Three-Peat at the USAT West!

by admin on February 17, 2015

Last weekend there were two big chess events in California, and I didn’t go to either of them. Nevertheless, Facebook kept me abreast of some of the things happening in both tournaments, and I have some big landmarks to report.

The U.S. Amateur Team Championship West was held in the southern part of the state, and the winner for the THIRD CONSECUTIVE YEAR was NorCal House of Chess. I can’t tell you how amazing this is. First of all, I’m pretty sure that it has never been done before in any of the four sections of the country. Can anyone confirm this? The USAT tournament is designed to be extremely competitive. It has a rating cap of 2199 (average) for the team, and even though you can fiddle around with that barrier a little bit, stacking your team with strong masters at the top and underrated, fast-improving kids at the bottom, the bottom line is that it’s still very hard to outclass your opposition. The thing about having underrated kids on the bottom boards is that they may choose the worst possible moment to start playing like kids again. And on the top boards, too, you might be favored but it’s hard for a 2400 player to beat 2300 players round after round.

NorCal House of Chess has now pulled that feat off for three years running. It’s a testament to the strength of their nucleus, Ricardo de Guzman and Ron Cusi, and also Enrico Sevillano who I believe has joined their team for the last two years. And it’s a testament to the strength of their education program that keeps turning up talented young kids year after year.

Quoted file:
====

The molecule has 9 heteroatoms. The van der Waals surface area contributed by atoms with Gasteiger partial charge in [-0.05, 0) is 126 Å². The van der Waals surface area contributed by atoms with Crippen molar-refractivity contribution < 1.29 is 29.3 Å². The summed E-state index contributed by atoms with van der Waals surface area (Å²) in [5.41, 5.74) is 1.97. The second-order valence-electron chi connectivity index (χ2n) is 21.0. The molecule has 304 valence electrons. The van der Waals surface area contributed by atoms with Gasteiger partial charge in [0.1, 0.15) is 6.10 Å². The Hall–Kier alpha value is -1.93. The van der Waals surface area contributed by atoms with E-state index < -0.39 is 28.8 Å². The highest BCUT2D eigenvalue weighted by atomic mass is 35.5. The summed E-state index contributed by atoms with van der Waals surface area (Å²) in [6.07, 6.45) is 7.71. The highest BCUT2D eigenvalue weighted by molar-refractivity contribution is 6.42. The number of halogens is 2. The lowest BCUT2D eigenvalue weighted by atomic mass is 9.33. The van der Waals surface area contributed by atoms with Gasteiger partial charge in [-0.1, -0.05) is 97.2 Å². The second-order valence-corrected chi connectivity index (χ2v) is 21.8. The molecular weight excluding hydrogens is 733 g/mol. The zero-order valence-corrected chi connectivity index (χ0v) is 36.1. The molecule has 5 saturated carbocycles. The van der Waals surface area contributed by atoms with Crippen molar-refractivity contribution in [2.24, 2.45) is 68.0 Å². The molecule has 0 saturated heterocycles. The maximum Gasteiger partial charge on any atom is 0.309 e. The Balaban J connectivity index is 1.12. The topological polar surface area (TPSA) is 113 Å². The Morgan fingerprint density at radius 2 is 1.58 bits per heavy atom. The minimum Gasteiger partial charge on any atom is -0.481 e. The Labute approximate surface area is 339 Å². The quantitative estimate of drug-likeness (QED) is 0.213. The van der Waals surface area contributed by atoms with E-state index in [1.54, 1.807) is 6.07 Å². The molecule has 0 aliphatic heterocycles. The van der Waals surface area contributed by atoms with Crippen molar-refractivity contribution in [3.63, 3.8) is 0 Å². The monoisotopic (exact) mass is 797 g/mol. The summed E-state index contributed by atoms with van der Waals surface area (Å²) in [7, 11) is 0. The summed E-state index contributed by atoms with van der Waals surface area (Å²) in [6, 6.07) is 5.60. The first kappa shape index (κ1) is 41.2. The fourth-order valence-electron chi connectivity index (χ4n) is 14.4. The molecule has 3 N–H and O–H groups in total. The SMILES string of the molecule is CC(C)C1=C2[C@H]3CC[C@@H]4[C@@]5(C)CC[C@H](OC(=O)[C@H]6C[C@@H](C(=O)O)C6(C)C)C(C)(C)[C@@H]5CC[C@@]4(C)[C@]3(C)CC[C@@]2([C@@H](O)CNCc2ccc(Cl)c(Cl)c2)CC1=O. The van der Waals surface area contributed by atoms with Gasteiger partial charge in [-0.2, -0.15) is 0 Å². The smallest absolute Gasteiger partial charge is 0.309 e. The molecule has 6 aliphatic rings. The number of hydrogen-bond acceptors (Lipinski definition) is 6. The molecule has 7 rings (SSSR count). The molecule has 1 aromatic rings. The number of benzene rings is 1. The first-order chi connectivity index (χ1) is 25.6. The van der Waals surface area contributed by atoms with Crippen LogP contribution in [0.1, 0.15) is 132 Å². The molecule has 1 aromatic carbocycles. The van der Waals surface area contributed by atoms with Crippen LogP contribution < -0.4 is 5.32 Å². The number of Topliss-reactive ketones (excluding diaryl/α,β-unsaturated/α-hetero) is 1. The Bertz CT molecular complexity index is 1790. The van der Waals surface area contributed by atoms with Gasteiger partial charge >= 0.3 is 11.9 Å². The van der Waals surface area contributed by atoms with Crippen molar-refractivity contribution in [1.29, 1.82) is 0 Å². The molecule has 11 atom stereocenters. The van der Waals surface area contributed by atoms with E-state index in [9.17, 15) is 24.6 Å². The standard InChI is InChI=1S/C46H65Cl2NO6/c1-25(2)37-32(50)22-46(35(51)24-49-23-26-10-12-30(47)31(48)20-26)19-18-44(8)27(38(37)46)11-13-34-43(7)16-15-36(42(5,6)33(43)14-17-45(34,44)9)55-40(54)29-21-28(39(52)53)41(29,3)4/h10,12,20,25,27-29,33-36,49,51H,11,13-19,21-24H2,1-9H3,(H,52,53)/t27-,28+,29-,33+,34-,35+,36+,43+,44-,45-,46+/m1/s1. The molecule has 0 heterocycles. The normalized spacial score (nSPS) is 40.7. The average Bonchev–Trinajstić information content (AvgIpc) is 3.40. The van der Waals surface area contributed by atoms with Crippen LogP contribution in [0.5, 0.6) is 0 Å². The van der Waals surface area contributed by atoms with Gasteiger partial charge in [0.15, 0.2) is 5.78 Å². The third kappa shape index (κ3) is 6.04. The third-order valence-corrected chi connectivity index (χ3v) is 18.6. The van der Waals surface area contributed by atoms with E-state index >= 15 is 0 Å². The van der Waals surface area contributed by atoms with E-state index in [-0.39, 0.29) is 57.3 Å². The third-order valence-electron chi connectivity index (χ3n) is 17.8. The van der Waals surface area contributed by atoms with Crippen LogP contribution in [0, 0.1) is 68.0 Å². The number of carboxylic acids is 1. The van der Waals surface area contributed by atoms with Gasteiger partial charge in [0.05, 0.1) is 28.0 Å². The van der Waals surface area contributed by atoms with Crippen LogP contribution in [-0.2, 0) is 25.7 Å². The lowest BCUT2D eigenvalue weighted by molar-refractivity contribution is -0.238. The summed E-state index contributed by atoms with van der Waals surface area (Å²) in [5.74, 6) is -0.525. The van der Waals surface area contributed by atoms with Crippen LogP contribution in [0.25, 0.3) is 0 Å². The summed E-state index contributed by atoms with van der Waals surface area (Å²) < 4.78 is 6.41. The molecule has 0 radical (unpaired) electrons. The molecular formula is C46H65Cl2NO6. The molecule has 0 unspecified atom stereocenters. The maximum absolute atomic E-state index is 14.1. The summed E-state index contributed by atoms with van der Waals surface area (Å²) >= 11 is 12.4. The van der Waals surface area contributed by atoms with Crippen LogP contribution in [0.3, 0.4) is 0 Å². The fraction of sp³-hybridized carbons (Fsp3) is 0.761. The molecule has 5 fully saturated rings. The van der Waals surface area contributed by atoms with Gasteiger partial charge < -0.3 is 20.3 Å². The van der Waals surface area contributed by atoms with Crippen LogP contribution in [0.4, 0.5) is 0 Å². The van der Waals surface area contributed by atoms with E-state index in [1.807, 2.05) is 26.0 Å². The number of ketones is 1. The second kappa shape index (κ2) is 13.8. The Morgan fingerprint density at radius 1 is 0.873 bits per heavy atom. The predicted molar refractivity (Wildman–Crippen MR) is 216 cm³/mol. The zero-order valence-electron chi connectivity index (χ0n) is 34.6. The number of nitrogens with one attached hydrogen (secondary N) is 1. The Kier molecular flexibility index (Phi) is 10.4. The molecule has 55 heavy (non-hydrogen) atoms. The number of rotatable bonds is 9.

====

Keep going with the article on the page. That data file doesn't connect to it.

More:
By the way, I’d like to remind readers of one little thing. Three years ago, in 2012, I was on a team called “Forfeit by Disconnection” that won the USAT West ahead of NorCal House of Chess. As the years go by, that feat is looking more and more impressive. If it weren’t for us, instead of talking about a three-peat for NorCal, we would be talking about a four-peat!

True story (a small digression): Kentucky won the NCAA basketball tournament in 1996 and 1998. In the intervening year, 1997, Arizona beat them in overtime in the championship game. I happened to be visiting the University of Arizona campus in 1998 when the NCAA championship took place, and after Kentucky won, the headline in the U. of A. student newspaper read: “Arizona Prevents a Three-Peat!” Similarly, I should have titled this post, “Forfeit by Disconnection Prevents a Four-Peat!” But no one would have understood what the heck I was talking about.

Meanwhile, for players who couldn’t afford to travel to the USAT West, or couldn’t get together a team, a traditional Bay Area tournament called the Peoples Tournament was held in Santa Clara. This used to be a Berkeley tradition (which explains the name), but it has been taken over in recent years by Bay Area Chess.

This year’s edition had an unusually clean finish, with no ties in the top three positions. First place went to FM Eugene Yanayt with 5½ out of 6, second to GM Ioan Chirila with 5 out of 6, and third to Arun Sharma with 4½ out of 6. Yanayt is one of those guys who always seems to be around the top in the big tournaments but never actually at the top, so I think this is really a breakout performance for him.